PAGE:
Last year, I listed some of my favourite Christmas music and a re-cap of the books I particularly enjoyed. Well, here we go again. Below is my roundup of my favourite books out of the 30 or so I read for pleasure this year, plus a couple of Christmas albums that I stumbled upon for this season.

Happy Holidays and happy reading 🎄


When the Shooting Stops, the Cutting Begins: A Film Editor’s Story
Ralph Rosenblum & Robert Karen, 1979, Da Capo Press

The Internet is often declared the sole cause of radicalisation and extremism. But there are many factors contributing to both

Is the Internet a radicalizing force? Does it lead to more politically motivated violence? These are questions that flare up again and again after terrorist attacks, especially when it is discovered that the perpetrator(s) have been very active online. Recent examples include the attacks in Hanau, Halle and Christchurch where the respective right-wing attackers are known to have consumed or distributed extremist content on the web.

In the most recent case of the racially motivated attack in the German city of Hanau on 19 February 2020, the attacker published a vitriolic pamphlet on the Internet and it seems likely that…

Film companies are following Netflix by using big data to make big decisions — yet it could cut down on the risk-taking that makes classics

Photo: NurPhoto/Getty Images

“Nobody knows anything,” wrote legendary Hollywood screenwriter William Goldman in 1983. “Not one person in the entire motion picture field knows for a certainty what’s going to work. Every time out it’s a guess and, if you’re lucky, an educated one.”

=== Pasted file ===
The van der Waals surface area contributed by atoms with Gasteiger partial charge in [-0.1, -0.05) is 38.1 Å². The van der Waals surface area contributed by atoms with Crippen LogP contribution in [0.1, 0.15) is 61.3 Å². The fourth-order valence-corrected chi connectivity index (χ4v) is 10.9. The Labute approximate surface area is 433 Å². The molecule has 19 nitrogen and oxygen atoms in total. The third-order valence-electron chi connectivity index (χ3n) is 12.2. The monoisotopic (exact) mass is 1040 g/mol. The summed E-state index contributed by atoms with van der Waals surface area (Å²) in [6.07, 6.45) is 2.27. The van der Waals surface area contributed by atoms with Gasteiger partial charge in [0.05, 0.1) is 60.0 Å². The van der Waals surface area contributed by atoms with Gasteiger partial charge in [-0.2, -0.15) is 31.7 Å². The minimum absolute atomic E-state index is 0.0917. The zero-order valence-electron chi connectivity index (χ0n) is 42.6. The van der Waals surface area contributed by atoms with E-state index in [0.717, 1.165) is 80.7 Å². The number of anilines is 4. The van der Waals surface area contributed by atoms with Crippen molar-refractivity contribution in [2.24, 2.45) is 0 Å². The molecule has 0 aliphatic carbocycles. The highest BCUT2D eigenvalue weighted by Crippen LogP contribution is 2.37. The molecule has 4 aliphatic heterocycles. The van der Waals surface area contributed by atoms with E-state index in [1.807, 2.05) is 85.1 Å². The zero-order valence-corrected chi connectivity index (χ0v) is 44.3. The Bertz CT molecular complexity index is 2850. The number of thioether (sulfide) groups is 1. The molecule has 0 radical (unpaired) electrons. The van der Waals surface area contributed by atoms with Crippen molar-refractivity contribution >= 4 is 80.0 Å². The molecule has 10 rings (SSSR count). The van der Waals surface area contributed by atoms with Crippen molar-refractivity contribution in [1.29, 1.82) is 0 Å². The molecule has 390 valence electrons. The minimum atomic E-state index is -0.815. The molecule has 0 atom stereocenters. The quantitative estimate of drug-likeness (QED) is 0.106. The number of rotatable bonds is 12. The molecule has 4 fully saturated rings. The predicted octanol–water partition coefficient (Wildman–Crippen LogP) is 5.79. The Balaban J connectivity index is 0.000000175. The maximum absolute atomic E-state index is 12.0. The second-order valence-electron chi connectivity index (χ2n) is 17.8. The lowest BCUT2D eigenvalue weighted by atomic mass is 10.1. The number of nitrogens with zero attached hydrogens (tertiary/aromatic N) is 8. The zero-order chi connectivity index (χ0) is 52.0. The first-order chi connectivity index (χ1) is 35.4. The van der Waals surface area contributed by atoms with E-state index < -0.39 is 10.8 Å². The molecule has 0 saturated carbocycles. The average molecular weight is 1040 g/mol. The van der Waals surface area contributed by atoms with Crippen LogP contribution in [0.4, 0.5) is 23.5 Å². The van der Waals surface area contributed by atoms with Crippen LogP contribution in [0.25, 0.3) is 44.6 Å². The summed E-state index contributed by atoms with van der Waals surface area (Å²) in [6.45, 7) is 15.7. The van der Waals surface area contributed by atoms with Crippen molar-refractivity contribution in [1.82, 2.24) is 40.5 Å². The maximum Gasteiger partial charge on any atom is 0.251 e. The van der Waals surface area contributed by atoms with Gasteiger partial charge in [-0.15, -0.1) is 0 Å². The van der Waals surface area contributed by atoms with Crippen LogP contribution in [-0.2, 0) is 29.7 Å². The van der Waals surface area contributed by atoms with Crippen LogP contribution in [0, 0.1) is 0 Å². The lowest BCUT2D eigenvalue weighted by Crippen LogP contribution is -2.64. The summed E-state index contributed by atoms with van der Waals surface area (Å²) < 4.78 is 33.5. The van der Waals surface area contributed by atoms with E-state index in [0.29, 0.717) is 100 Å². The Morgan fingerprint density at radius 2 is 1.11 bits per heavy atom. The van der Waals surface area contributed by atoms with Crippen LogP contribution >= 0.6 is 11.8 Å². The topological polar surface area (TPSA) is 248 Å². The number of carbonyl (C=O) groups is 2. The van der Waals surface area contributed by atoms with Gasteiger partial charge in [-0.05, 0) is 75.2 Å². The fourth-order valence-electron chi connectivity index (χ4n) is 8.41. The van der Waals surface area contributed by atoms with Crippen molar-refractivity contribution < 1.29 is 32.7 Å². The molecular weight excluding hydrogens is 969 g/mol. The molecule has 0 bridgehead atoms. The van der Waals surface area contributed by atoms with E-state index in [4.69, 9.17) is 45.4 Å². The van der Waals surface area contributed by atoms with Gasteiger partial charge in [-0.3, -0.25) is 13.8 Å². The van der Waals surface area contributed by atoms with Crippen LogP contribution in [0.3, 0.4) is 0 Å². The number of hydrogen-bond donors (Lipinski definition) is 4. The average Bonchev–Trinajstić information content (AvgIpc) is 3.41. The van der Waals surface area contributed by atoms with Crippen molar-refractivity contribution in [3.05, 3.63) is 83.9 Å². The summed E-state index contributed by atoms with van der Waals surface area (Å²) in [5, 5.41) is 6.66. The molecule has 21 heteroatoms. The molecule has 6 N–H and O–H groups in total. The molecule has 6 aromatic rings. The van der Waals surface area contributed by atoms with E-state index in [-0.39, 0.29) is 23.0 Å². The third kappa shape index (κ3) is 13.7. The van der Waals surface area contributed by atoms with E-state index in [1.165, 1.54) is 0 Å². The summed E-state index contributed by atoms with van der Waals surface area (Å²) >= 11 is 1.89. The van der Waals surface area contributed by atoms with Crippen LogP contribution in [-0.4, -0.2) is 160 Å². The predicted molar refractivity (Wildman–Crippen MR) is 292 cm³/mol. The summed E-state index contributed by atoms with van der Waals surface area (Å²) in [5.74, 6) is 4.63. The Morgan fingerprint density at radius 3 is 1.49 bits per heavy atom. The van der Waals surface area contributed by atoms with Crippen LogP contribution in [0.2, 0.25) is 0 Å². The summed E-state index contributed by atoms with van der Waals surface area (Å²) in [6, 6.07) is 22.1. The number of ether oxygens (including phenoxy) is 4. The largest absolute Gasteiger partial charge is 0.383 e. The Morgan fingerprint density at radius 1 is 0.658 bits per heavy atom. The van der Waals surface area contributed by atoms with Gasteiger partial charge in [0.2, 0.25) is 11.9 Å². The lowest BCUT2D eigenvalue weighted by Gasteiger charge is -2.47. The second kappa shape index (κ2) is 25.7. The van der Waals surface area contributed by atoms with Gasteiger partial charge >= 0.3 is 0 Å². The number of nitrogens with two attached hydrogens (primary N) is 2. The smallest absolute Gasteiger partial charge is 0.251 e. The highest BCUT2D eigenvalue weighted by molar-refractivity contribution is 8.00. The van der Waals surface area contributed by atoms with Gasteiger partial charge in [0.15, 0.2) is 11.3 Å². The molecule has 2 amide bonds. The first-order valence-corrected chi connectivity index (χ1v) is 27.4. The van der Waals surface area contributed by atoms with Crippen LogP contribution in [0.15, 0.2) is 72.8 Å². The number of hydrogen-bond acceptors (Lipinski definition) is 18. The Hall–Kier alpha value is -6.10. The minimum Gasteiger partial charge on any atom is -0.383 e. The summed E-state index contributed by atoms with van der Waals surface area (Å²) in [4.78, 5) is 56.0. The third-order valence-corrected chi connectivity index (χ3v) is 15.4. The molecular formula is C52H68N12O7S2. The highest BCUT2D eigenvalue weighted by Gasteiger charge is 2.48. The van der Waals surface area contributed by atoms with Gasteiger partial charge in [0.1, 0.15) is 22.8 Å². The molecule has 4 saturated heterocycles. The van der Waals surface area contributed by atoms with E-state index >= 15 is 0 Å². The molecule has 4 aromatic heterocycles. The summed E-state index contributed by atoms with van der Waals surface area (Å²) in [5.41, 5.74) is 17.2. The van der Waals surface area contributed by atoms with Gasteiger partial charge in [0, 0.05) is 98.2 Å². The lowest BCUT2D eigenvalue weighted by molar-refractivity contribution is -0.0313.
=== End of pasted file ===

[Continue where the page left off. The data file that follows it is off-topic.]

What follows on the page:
Nearly 40 years later, Hollywood studios are still making wild guesses about which movies might break even or make a profit. Films are what economists refer to as experience goods, so viewers don’t know whether they’ve made a good decision until they’ve watched the film. Movie marketing, too, is still costly and inaccurate, averaging $30 million per film but…

A personal ‘Best of’ of festive music, scholarship and other readings

Over on Twitter, I created a little thread (in a bout of festive procrastination) of some of my favourite (academic) books of the year, spiced up with my best-loved jazzy interpretations of various Christmas songs. It was a fun way to waste some time and might be helpful for those of you who are still in need of some X-mas shopping inspiration or would like to get into a festive mood.

Ready to start? Here we go…

Music 🎼

1. A particular gem: This 1953 live recording of Chet Baker and Stan Gets in Los Angeles where they play an uptempo bop…

© Kitty Terwolbeck — CC BY 2.0

The Amazon, parts of Africa and the Arctic were recently burning. Indonesia is planning to relocate its capital because Jakarta is slowly going under. No matter where you look, the signs of the climate crisis are for everyone to see. At the same time, thousands of students around the UK are starting their PhDs this autumn and so do I.

For many of us, it’s an equally exhilarating and intimidating prospect. Exhilarating because it gives us the chance to work on topics and in fields we care about deeply and to which we hope to make, eventually, at least a…

How Instagram is changing political communication — and what that might mean for democracy as we know it.

Livestreams, sticker and Elizabeth Warren drinking beer in her kitchen: Instagram is the latest fad among social media-savvy politicians. But why is the political world suddenly crazy about using the platform — and what consequences does this have for political communication as we know it?